Interview with Martin Schenker
Pack your bags and get ready for a tropical escape! Azul, the latest full-length instalment from Swiss synth-pop group Alois, evokes carefree days spent in some far-away place, where the sun is always shining and the sky is perpetually blue.
Think the sweet, creamy sounds of Caribou married to Metronomy, but set to tropical rhythms. This is feel-good music with a touch of melancholy. Play it loud and dance to it like aint nobody watching! Shed a tear if you need to.
Alois are a Swiss quintet from the Red Brick Chapel collective / record label. They are Martin Schenker (vocals and guitar), Pascal Eugster (bass), Florian Schneider (drums), Lukas Weber (percussion) and Luzius Schuler (keys).
Here is a transcript of a short, but conversation with vocalist / song-writer Martin Schenker…
How have you been dealing with the lockdown?
At first, this felt like a really numbing time. We were ready to release our record and play it out live. The lockdown froze up all of our enthusiasm and energy, since this is a record of what I would call “body music.” But, after a few weeks, I felt that this is a good time to reorganise and reformat my life. I cleaned out my studio, I checked on my finances, I started eating healthy food and educating myself.
The songs on Azul are so full of life and energy and color! Did you have any second thoughts about releasing it now?
Just recently, a Swiss journalist wrote that he would’ve loved to have our album during the lockdown. For him, the songs seemed both melancholic and energetic, which perfectly fitted the mood he had back then. I think that Azul is a record about life, love, loss and healing. I really tried to inject optimism into these songs. I hope that this can help people through difficult times. A few months ago, we also weren’t in a good space to put out this record. We pushed the original release date back (originally April) because we didn’t want to promote our music during a dramatic health crisis, and it wasn’t clear how the pandemic will unfold. Now, people at least try to enjoy summer, and small concerts are even possible.
You guys are from Switzerland, yet there is this tropical thing about to your music, what’s that about?
We all played jazz in the past, and I also buy a lot of records to DJ, that’s where we got into contact with the music from tropical regions. We love to experiment in our studio, that’s where we blend electronic beats with guitars and explore the rhythms from various cultures. Often, we combine these sounds with very synth-driven songwriting.
But not everything about this record is all hunky-dory, right? You’re also talking about losing people and going through some heavy emotions, but why did you decide to dress this up in all this color? You could’ve just as easily followed these themes and emotions down a darker path.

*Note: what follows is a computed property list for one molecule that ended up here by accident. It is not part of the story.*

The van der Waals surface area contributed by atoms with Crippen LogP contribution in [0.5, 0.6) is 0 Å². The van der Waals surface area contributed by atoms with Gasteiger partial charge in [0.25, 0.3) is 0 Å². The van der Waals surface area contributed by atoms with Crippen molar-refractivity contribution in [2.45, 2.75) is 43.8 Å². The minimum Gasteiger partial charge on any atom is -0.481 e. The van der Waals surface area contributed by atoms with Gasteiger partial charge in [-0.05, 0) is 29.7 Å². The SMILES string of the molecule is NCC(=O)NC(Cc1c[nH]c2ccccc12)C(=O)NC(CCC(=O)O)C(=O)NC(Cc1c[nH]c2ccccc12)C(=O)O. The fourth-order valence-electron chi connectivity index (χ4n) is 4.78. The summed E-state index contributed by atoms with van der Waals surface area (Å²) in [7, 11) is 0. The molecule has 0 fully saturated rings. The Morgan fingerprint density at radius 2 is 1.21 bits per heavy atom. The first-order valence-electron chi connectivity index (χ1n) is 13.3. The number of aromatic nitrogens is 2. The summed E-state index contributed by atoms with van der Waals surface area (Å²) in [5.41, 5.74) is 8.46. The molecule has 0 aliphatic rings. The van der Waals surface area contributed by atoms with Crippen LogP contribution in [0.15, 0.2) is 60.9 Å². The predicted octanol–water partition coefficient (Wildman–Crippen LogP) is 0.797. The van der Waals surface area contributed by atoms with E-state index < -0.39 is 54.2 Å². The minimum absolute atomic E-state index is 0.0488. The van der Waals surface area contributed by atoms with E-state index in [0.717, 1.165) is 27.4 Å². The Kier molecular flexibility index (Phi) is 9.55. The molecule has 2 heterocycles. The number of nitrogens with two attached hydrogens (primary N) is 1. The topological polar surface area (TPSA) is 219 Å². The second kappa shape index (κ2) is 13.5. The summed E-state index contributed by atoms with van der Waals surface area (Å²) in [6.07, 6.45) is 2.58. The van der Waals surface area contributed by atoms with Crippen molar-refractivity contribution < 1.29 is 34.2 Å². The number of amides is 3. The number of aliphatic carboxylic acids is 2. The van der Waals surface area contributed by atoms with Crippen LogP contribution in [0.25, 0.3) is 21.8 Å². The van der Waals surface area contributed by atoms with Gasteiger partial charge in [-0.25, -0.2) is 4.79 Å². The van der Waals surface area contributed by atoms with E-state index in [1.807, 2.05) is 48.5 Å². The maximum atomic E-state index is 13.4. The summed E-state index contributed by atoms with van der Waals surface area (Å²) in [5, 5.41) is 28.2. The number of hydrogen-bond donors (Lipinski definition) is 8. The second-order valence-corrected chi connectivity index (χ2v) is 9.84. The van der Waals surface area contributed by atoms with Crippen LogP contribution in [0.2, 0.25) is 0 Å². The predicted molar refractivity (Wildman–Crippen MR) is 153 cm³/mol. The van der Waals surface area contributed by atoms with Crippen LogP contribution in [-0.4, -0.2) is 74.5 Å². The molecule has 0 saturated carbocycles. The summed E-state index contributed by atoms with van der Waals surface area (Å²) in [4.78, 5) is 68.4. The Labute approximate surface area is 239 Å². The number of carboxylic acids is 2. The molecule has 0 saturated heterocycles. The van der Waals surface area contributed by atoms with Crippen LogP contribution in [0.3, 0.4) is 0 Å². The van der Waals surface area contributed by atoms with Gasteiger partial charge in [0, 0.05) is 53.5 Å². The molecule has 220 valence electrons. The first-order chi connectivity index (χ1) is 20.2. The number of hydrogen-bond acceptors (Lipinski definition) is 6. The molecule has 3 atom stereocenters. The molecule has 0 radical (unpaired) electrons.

Hope, healing and optimism are important topics for me! And I wanted to communicate that on these songs. Musically, I love to create a sense of ambivalence on my tracks, it’s hard for me to write music that follows just one emotional direction. Dancing is also not just an outbreak of excitement and euphoria, it can also channel much deeper emotions. I often see a song in colors, and forms, and I try to find a certain sonic aesthetic for each one, and then experiment with that.
Are you planning a tour with this material?
Yes! We have a tour of Switzerland planned for the autumn. We will also support Klaus Johan Grobe on his tour, let’s see if that happens.
Have you been playing together in the last few months?
We’re going to start rehearsing in a few weeks, and we’ll also play a live video session with our friends from Skiclub Toggenburg, they make modular synth music. We collaborated with them on a new EP, which wil come out in September. We’re constantly in the studio trying to develop new ideas, I’m sure that there’ll be a new release next year.
Any new songs written during the lockdown?
Yes! I’m working a lot with our drummer and our keyboarder. It’s possible that the next batch of tracks is even more club-oriented than our new record. It feels like a rebellion against all the restrictions during the lockdown. We danced a lot in the studio, and that’s always a good sign!
We’d love to see you in the UK! What’s the difference between the recorded version of the songs and the live ones?
Playing live is our thing! We never use a computer on stage and we translate our recorded music into something more organic. You might want to compare our record to the live videos that we released recently. It’s the same songs, but the treatment is different. Playing live is about having fun with the song, jamming and experimenting with the ideas to push the arrangement into a new direction. The idea is to make people dance, enjoy this moment with us, and have them dive into our world.